It wasn’t long ago that many of us knew the phone numbers of most family members and a handful of close friends. Now it’s common not to have any phone numbers memorized. As technology becomes more ubiquitous, our reliance on it increases. Why commit something to memory if it’s only a few keystrokes away?
Even though some information is easily accessible, there still are benefits to committing things to memory. For example, memorizing multiplication tables is foundational to understanding numbers and more complex mathematical concepts. Learning vocabulary is foundational for language development. Similarly, memorizing Scripture is a spiritually foundational tool and a practice worth prioritizing. Today, we’ll focus on four reasons for this.
When God gave Moses the 10 Commandments, part of Moses’s message to the Israelites was, “These commandments that I give you today are to be on your hearts. Impress them on your children. Talk about them when you sit at home and when you walk along the road, when you lie down and when you get up. Tie them as symbols on your hands and bind them on your foreheads. Write them on the doorframes of your houses and on your gates” (Deuteronomy 6:6-9 NIV). This was a direct command to ensure that God’s Law was to be at the core of all thoughts and decisions.
When Joshua took over after Moses’s death, God told him, “Keep this Book of the Law always on your lips; meditate on it day and night, so that you may be careful to do everything written in it. Then you will be prosperous and successful” (Joshua 1:8 NIV).
These passages indicate how fundamental God’s commands should be to our lives. They’re not just rules to follow but a lifestyle by which to abide.
“I have hidden your word in my heart that I might not sin against you” (Psalm 119:11 NIV). Knowing God’s Word improves our discernment.
“For the mouth speaks what the heart is full of. A good man brings good things out of the good stored up in him, and an evil man brings evil things out of the evil stored up in him” (Matthew 12:34b-35 NIV). Just like a healthy diet is good for the body, the more we fill our hearts and minds with God’s Word, the less room there is for things that are not of God. Beyond that, it will also transform our hearts and minds to be more like Him.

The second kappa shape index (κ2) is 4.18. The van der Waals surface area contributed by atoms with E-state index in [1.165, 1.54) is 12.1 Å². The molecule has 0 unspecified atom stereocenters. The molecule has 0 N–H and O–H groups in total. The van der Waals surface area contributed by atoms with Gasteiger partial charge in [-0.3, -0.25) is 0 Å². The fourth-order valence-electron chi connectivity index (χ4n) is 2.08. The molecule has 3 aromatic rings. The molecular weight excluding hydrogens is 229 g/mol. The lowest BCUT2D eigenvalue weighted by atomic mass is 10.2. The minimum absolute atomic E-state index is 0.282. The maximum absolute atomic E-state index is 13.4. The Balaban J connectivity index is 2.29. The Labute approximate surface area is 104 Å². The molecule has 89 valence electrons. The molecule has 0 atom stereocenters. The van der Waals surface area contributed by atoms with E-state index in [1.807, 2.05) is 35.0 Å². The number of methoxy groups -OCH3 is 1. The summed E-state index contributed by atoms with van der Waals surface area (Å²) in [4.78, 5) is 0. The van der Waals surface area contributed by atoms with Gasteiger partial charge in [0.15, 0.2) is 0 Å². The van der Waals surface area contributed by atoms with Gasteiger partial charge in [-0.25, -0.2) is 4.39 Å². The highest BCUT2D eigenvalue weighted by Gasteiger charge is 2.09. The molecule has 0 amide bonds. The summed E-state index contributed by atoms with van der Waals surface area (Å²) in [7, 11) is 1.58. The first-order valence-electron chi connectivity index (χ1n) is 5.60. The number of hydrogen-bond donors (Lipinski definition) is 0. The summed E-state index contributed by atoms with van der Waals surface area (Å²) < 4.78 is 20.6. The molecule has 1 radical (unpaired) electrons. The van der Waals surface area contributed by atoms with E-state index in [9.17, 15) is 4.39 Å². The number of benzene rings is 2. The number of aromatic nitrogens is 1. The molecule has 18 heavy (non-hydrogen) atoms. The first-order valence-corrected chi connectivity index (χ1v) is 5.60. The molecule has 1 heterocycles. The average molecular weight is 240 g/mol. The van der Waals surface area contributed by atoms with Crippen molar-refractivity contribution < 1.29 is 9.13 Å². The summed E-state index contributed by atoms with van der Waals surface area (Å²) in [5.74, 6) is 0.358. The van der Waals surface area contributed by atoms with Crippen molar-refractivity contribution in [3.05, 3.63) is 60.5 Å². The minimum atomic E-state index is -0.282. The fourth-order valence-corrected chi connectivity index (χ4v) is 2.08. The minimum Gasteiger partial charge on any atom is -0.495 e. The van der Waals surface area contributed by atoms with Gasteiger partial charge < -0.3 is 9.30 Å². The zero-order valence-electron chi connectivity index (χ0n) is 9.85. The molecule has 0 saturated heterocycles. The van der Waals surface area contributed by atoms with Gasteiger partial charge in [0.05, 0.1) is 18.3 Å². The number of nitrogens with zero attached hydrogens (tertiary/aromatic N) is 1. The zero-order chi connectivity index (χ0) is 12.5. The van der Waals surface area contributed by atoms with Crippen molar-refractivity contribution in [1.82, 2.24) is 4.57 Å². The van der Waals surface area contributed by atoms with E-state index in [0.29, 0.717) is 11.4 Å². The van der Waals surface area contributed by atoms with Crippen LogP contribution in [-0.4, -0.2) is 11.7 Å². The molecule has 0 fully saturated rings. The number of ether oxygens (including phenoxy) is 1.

2 Timothy 3 ends with, “All Scripture is God-breathed and is useful for teaching, rebuking, correcting and training in righteousness, so that the servant of God may be thoroughly equipped for every good work” (2 Timothy 3:16-17). God gave us the Scriptures to teach us His commands and direct us in the way we should behave, but He also gave them to help us to know Him better. We don’t meditate on His Word only to remember His commands but also to learn His heart.
The brain benefits of memorization are well documented. (Here is a brief overview of a few.) Just like consistent, physical exercise keeps the body healthy, consistent memory challenges keep the brain active and help to mitigate cognitive decline. Even if it’s memorizing a verse or two per month, consistently working on committing Scripture to memory is a healthy exercise at every age.
Working towards a goal can be fun. Challenge a friend or two to join you in a specific memory plan. Maybe your goal is to meditate on one verse each week for a month, to memorize a Psalm, or to commit a whole book to memory. Whatever the goal, having accountability can increase your chances of success and make the journey more enjoyable.
Consider making Scripture memory part of your regular routine of Bible study and worship. It doesn’t have to be a large time commitment; devoting 5-10 minutes per day meditating on Scripture is a great place to start. Replacing time spent scrolling on social media will fit into your existing daily routine, and it’s a much more productive use of time and brain power!
Image by Deborah Hudson on Pixabay.